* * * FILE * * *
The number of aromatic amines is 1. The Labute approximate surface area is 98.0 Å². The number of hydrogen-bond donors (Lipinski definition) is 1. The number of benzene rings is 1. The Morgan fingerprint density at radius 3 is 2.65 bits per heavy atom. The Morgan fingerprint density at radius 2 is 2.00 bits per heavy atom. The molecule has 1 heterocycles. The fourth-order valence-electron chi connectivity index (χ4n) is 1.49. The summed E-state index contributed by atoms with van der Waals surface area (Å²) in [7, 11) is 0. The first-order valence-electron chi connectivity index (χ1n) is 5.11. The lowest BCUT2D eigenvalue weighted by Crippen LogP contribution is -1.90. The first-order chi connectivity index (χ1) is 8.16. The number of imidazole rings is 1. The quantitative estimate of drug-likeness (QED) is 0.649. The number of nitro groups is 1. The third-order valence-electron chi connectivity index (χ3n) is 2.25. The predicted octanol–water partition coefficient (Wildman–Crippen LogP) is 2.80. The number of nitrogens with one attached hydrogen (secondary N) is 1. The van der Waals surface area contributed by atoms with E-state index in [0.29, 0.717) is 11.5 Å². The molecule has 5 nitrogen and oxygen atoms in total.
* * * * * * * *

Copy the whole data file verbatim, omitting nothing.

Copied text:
The number of aromatic amines is 1. The Labute approximate surface area is 98.0 Å². The number of hydrogen-bond donors (Lipinski definition) is 1. The number of benzene rings is 1. The Morgan fingerprint density at radius 3 is 2.65 bits per heavy atom. The Morgan fingerprint density at radius 2 is 2.00 bits per heavy atom. The molecule has 1 heterocycles. The fourth-order valence-electron chi connectivity index (χ4n) is 1.49. The summed E-state index contributed by atoms with van der Waals surface area (Å²) in [7, 11) is 0. The first-order valence-electron chi connectivity index (χ1n) is 5.11. The lowest BCUT2D eigenvalue weighted by Crippen LogP contribution is -1.90. The first-order chi connectivity index (χ1) is 8.16. The number of imidazole rings is 1. The quantitative estimate of drug-likeness (QED) is 0.649. The number of nitro groups is 1. The third-order valence-electron chi connectivity index (χ3n) is 2.25. The predicted octanol–water partition coefficient (Wildman–Crippen LogP) is 2.80. The number of nitrogens with one attached hydrogen (secondary N) is 1. The van der Waals surface area contributed by atoms with E-state index in [0.29, 0.717) is 11.5 Å². The molecule has 5 nitrogen and oxygen atoms in total.